However - it really seems to me like the true darklord here is the Wolf God itself. Timothys come and go, father to son, but the Wolf God and the wolves that lurk beyond the firelight and the palisade remain eternal. Maybe that's why Nathan Timothy escaped his domain so easily - he was never the real prisoner...

There's a few attempts to add complexity to what is a fairly stark and simple place. There's some disagreement among those werewolves who live secretly among their human prey, those who live as close to natural wolf lives as they can, and those who live in the wilderness but believe raiding and slaughter of humans is a sacred and joyful duty. So if you want to dive into werewolf politics, you can. There's a secret society of Verbrekers who seek to overthrow the Wolf God, but have to conceal their activities from their fellows who are fearful of retribution. There's a small hospice for infected lycanthropes of all types who seek to control their curse (and a prestige class for them, so if we have rules for playing PC lycanthropes in the 5e book, we can't pretend it's WotC mainstreaming Ravenloft for the kiddies, the option's been around for a while), and there's an association of non-wolf lycanthropes who band together for mutual assistance (this doesn't mean that they're nice). But in the end, this place is about the wolves.

Using Verbrek in a game ... hmm. If you want to do a survivalist one-shot with lots of werewolves, you do it here, and this is what I'd expect the 5e incarnation to look like. It's spartan and isolated and the feel of being a tiny island of humanity in an ancient hungry wilderness is really uncompromisingly in-your-face. None of your Kartakan singing mayors here, it's fear and blood and barring the doors at dusk and shuddering at the sight of the full moon. The darklord I find uncompelling, he's a monstrous, irredeemable character, but the feeling is that if you kill him, the next strongest wolf would just step up to replace him, and so on forever. But on the other hand, that means that you CAN kill him without breaking the domain, which could be a decent campaign goal. Problem with Verbrek as a setting for an ongoing campaign though, is that there's nothing here and very little reason to come here. Even if all your PCs are Verbrekan natives, if they stay there they're never going to find (or spend) much in the way of treasure, and there's not really much in the way of variety to the encounters they'll face. Get used to fighting lotsa legendary/dire/were/wolf/weres and the like.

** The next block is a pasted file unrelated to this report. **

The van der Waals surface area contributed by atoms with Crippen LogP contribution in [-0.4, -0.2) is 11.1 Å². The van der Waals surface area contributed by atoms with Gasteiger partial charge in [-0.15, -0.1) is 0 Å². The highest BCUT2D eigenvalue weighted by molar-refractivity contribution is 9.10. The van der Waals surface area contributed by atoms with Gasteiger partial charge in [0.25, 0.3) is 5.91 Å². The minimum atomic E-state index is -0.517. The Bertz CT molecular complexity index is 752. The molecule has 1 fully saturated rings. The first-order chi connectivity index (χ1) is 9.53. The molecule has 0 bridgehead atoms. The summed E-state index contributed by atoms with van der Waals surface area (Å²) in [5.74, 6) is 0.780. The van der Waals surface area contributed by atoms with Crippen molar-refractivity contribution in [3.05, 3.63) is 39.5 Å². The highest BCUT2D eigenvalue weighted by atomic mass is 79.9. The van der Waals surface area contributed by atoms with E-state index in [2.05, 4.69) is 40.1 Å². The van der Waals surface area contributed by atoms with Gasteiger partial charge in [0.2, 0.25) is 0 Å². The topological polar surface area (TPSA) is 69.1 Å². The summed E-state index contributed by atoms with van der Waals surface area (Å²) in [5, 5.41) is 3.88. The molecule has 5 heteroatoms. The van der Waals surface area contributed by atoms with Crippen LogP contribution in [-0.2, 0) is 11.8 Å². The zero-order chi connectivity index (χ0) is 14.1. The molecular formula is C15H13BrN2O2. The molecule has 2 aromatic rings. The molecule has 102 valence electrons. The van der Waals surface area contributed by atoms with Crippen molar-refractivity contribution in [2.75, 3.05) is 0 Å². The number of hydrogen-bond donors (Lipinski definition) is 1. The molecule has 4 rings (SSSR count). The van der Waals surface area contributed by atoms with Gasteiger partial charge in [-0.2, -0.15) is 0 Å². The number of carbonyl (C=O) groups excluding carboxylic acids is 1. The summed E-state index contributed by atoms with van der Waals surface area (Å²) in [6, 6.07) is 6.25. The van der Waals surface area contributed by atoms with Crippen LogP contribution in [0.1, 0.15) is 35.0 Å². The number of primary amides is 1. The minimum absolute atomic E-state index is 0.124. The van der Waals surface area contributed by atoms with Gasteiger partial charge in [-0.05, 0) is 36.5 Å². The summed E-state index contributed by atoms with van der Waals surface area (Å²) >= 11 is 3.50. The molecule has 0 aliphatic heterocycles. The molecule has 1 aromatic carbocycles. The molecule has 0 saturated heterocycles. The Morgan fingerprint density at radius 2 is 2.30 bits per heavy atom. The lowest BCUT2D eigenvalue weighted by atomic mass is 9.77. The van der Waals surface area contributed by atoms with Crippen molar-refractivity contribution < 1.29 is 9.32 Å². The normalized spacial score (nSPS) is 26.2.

On the other hand, it's probably not the best setting for some other sorts of werewolf stories, where you have a peaceful village suddenly beset by savage murders by a claswed creature and you'e not sure who/what is responsible and which villager has the deadly secret. There's just Too Damn Many werewolves here, you lose shock value. The locals are just going to be 'oh crap, someone got infected, who is it this time?' Best run that sort of story in a more cultivated domain, Richemulot or Mordent or even Darkon or somewhere.